Trying to Sync: Hands-On Majors in a COVID World

Trying to Sync: Hands-On Majors in a COVID World

Tristan Tanner

April 12, 2020

It’s now the new normal, the way that college students across the country are attending classes. They open their computers and wait patiently for their professor to start the virtual meetings. For those in some majors, this may not be a huge change of pace outside of not having an in-person meeting a few times a week. There are those, however, in more hands-on majors, who are adjusting to an entirely new reality. Students in these fields of study have gone from in-person meetings, projects, shows, demonstrations and presentations to needing to shift to this new world at the same pace as the rest of us. Students both in the arts and the sciences who are used to having access to labs or studios are now working with less and finding ways around the restrictions.

Dylan Tanner, 23, is a senior at Western Michigan University studying music and multimedia communication. Before being sent home, his days consisted of practicing, gathering other musicians to play for him and working in the studio on the production of his assignments. He said that the shift has been difficult. 

“There is a lack of readily available communication,” he explained. “Music is about collaboration and we don’t have that right now.” 

For his music classes, he has been recording himself playing and sending those recordings to his professors; however the multimedia communication classes have had a harder time changing. 

He said, “Professors have changed requirements because we don’t have access to the school facilities. At school we had access to a partially soundproof room, computers with Protools and lots of plugins and a soundboard.” 

Many students were in the middle of projects when they were sent home and no longer have the equipment necessary to finish their assignments. His professors have been doing their best to make sure that none of the students need to purchase new programs or gear, but this has meant adjusting the goals of the assignments too.  

The arts are not alone in having a difficult transition from in-person to online learning. Marie Kaniecki, a graduate student studying public and global health at the University of Michigan has also seen some changes in her program. The biggest change being the cancelation of the normally required summer internships for the program. Kaniecki spent spring break in the Virgin Islands on one of the last trips that the program made. 

“We went door to door doing surveys,” she reflected. “That’s not something we can do right now, even in the country.”  

While the changes in the program have been an adjustment for everyone, the online classes have, for the most part, been okay for her. 

Tanner and Kaniecki have both been attending lectures online, but in different ways. As colleges have closed across the country many have shifted to using Zoom for classes. Tanner has not been using the program, his professors opting to record their lectures for their students to watch when they can. Kaniecki, on the other hand, has been using the program for her large lecture classes, but not for the smaller classes. The difference between the two formats may not seem large, but recorded lectures don’t allow for access to the professor right away and no direct communication with them.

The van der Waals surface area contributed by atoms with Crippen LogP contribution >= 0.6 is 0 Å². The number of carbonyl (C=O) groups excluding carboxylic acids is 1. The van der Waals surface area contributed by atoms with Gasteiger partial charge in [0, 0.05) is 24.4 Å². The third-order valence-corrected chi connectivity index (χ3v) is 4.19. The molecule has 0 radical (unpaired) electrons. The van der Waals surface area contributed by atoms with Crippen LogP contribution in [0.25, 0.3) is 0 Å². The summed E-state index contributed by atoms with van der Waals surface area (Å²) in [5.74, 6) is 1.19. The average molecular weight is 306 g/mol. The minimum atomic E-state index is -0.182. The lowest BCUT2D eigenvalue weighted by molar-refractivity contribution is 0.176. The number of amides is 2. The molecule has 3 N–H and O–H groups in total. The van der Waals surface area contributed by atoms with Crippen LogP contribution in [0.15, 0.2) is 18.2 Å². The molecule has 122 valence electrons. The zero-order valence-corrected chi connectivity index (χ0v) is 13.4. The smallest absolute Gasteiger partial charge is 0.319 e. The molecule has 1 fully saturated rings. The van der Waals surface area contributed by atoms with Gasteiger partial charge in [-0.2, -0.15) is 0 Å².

Both students are reaching the end of their respective programs this semester. As is the case at many colleges, Western and Michigan have cancelled all commencements ceremonies at the end of the semester. Tanner expressed disappointment in not being able to attend a ceremony at the end of his undergraduate degree and said that, at the moment, there was no plan that he knew of for the music program at Western to hold any sort of digital gathering or ceremony for graduating seniors. 

As the semester comes to a close there may be a feeling of relief looking forward to being able to gather in groups again. Most students in the country are feeling the stress of adjusting from shifting from in-person classes to online classes in a short amount of time. There are also people who are looking at graduating with no ceremony who have a feeling of missing out on a rite of passage. While some students have had an easier time making the shift, there are some who have seen their entire way of learning change. 

Tristan Tanner is a senior majoring in Professional and Public writing. He came back to school after getting a BA in English with a Film Studies minor because he liked undergad so much the first time around. When he is not doing school work he can be found reading comic books, playing Dungeons and Dragons with his friends or watching and talking about movies. If you have a random question about Spider-Man, there is a good chance that he knows the answer.